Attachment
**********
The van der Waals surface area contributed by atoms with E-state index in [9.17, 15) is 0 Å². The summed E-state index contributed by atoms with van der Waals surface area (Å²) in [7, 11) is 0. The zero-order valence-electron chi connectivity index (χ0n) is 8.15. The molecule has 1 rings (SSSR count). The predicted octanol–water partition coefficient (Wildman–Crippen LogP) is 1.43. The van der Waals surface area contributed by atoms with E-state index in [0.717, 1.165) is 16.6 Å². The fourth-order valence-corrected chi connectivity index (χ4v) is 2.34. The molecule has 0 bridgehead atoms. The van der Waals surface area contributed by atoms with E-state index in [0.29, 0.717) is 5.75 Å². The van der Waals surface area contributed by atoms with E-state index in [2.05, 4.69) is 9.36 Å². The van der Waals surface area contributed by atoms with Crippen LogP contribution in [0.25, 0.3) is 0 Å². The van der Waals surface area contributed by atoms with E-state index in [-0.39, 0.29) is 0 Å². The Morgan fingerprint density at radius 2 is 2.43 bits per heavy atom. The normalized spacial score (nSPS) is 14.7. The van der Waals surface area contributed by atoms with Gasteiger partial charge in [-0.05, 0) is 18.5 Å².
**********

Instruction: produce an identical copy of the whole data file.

The van der Waals surface area contributed by atoms with E-state index in [9.17, 15) is 0 Å². The summed E-state index contributed by atoms with van der Waals surface area (Å²) in [7, 11) is 0. The zero-order valence-electron chi connectivity index (χ0n) is 8.15. The molecule has 1 rings (SSSR count). The predicted octanol–water partition coefficient (Wildman–Crippen LogP) is 1.43. The van der Waals surface area contributed by atoms with E-state index in [0.717, 1.165) is 16.6 Å². The fourth-order valence-corrected chi connectivity index (χ4v) is 2.34. The molecule has 0 bridgehead atoms. The van der Waals surface area contributed by atoms with E-state index in [0.29, 0.717) is 5.75 Å². The van der Waals surface area contributed by atoms with E-state index in [2.05, 4.69) is 9.36 Å². The van der Waals surface area contributed by atoms with Crippen LogP contribution in [0.25, 0.3) is 0 Å². The van der Waals surface area contributed by atoms with E-state index in [-0.39, 0.29) is 0 Å². The Morgan fingerprint density at radius 2 is 2.43 bits per heavy atom. The normalized spacial score (nSPS) is 14.7. The van der Waals surface area contributed by atoms with Gasteiger partial charge in [-0.05, 0) is 18.5 Å².